The third rule, which works in conjunction with the fourth, demonstrates XSL modes. When an Agency node is first encountered, rule 3 fires and sets up the basic formatting for the block. When it comes to recursively applying the template match, it selects itself with select=".", switches the mode to Extra Color, and then rematches on Agency. This time only rule 4 can match (because of the mode), which enforces the additional requirement that Agency must be at least the second node in the file. If so, the rule uses <xsl:attribute> tags to augment the closest enclosing tag (the main block for Agency) with attributes for foreground and background colors.

Finally, the remaining rule sets the foreground color the same as the background color for any Name node whose hq attribute matches "Rome, Italy."

XSL style sheet that sorts United Nations agencies alphabetically

Figure 4.17: XSL style sheet that sorts United Nations agencies alphabetically

XSL supports different output media—screen, printer, and so on—using the media attribute of <xsl:output>, which we have already seen used to set the output type to XML. For example, to restrict a style sheet setting to printers, add


Processing in XSL

Our examples have shown XSL’s ability to transform the source document, but the changes have been slight (such as putting brackets around the content of an Abbrev tag) and could all have been achieved using CSS. Figure 4.17 shows a style sheet that sorts the United Nations agencies alphabetically for display, something CSS can’t do. It imports un_basic.xsl to provide some general formatting and then defines a rule for Body that performs the sorting, overriding the match that would have occurred against Head | Body in the imported file.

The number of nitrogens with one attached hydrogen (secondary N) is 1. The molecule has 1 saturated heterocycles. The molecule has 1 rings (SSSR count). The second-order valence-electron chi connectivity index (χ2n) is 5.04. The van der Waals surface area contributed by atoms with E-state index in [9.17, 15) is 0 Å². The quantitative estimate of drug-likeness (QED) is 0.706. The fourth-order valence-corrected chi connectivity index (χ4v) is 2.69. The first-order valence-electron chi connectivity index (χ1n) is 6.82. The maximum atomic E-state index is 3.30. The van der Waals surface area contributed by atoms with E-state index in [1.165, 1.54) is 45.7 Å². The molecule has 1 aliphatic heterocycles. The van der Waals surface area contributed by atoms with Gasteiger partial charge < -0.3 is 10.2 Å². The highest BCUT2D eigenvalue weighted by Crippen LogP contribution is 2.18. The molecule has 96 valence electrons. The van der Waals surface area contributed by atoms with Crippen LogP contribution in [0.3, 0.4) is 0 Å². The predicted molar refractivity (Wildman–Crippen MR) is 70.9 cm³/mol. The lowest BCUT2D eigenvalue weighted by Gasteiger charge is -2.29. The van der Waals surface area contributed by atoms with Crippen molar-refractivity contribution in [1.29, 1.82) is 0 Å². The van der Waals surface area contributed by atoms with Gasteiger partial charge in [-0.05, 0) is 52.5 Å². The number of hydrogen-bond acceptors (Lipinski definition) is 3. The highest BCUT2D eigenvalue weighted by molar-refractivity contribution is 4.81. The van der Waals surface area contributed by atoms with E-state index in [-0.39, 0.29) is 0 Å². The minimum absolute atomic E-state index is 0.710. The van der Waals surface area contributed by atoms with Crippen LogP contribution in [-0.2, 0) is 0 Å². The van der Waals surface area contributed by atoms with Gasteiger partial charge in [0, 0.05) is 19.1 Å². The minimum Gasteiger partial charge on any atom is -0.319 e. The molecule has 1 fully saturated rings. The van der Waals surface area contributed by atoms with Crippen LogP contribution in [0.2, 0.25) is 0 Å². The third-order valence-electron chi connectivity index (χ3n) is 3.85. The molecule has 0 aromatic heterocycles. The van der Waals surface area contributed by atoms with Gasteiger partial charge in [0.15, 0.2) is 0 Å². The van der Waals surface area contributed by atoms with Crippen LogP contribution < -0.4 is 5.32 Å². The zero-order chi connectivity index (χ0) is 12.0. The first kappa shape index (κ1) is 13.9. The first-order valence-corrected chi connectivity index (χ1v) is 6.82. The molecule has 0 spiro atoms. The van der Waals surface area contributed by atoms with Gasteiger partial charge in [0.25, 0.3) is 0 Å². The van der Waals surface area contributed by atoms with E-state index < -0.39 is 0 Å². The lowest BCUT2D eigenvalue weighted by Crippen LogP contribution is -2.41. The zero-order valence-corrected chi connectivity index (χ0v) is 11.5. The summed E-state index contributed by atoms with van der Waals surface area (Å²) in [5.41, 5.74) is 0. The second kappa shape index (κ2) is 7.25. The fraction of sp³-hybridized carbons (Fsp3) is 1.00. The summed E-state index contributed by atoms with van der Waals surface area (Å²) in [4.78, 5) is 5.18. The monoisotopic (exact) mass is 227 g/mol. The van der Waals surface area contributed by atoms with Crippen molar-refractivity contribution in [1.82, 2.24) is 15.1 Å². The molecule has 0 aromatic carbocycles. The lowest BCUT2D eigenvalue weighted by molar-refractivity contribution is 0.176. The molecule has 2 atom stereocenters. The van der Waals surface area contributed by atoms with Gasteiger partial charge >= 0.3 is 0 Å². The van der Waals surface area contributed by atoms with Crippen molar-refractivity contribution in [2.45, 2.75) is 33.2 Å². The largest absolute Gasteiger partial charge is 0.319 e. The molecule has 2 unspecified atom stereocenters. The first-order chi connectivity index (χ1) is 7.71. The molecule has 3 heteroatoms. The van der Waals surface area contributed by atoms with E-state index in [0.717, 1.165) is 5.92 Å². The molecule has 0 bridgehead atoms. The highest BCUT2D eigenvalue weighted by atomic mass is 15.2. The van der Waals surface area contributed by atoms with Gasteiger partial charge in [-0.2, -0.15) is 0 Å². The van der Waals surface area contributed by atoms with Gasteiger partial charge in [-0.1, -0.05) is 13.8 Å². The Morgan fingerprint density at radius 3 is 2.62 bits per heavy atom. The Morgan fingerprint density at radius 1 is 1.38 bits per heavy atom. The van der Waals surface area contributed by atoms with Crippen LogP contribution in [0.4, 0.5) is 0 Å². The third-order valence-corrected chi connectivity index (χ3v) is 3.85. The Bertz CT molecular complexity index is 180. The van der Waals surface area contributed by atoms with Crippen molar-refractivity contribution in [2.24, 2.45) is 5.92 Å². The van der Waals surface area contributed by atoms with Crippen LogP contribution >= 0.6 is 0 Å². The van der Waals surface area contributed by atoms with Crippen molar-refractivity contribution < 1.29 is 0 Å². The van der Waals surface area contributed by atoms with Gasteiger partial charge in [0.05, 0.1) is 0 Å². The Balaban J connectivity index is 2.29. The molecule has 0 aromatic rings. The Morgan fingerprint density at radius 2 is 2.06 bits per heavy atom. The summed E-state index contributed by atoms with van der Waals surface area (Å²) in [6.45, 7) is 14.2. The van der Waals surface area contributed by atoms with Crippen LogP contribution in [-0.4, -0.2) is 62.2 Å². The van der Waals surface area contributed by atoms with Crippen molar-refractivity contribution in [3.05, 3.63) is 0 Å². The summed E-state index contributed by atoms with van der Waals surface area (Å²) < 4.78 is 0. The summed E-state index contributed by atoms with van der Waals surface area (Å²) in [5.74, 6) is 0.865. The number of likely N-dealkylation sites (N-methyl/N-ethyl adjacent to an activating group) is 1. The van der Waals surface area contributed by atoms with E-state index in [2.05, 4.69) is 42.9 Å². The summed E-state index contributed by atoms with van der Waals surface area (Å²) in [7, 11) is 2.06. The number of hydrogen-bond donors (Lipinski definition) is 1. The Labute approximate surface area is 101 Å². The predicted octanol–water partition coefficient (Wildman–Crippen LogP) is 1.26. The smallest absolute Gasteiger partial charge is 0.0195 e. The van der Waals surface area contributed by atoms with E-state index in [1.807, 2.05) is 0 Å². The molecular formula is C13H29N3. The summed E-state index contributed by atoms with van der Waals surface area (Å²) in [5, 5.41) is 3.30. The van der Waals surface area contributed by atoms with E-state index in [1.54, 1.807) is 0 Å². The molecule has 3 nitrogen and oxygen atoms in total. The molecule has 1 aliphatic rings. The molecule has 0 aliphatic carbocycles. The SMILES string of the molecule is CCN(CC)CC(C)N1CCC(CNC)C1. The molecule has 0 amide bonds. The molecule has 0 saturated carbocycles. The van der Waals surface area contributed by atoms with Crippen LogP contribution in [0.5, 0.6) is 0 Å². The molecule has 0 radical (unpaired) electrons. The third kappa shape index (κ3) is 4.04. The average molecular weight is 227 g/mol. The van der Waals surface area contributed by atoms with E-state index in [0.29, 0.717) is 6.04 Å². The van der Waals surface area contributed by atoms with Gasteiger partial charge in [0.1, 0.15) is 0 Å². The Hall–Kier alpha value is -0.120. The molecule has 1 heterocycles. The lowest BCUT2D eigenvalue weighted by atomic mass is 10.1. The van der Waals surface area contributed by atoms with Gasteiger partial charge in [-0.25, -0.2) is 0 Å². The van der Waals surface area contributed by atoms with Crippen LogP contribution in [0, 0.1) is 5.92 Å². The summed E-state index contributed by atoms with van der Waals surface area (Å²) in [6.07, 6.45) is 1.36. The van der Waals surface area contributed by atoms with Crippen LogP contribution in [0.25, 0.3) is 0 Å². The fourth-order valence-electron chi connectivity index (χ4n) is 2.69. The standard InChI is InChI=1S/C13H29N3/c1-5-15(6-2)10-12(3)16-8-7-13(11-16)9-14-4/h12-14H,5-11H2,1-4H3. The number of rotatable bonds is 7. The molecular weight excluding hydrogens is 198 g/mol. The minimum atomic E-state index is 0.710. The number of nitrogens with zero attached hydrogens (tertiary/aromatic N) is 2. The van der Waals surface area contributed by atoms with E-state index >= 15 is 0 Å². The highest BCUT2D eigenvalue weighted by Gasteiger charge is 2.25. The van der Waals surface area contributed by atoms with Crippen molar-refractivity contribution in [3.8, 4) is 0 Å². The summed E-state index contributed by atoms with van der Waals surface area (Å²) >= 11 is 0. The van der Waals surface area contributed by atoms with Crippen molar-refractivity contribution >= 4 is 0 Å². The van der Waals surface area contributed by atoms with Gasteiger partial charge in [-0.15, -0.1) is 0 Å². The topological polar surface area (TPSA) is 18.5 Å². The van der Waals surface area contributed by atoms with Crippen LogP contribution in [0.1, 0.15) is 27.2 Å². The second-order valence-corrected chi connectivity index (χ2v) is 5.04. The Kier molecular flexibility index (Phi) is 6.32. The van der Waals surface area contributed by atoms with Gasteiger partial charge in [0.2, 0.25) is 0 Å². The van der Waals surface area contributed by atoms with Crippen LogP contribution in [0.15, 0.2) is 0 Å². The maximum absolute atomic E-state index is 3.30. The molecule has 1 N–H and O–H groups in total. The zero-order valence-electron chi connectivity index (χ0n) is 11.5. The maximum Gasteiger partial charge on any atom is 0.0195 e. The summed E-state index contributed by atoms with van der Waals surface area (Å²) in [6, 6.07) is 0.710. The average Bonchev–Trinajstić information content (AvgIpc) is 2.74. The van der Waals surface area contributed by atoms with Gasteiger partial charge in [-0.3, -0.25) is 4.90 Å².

First a block is created that maintains the same margins and spacing provided by the basic style file. Then a recursive match is initiated on all Agency nodes that are descendants of the Body node. In earlier examples matching has been expressed by combining the opening and closing tags, as in <xsl:apply-templates/>. This shorthand notation is convenient for straightforward matches. Here we separate the opening and closing parts, and supply the sort criterion through the nested tag xsl:sort. To accomplish the desired result, the example sets the data type to string and specifies a sort on child nodes of Agency called Name.

This example only scratches the surface. XSL can perform a vast array of transformations—even for sorting there are many more attributes that control the ordering. Other language constructs include variables, if statements, and for statements. XSL contains many elements of programming languages, making it impressively versatile, and it is finding use in places that even its designers did not envision.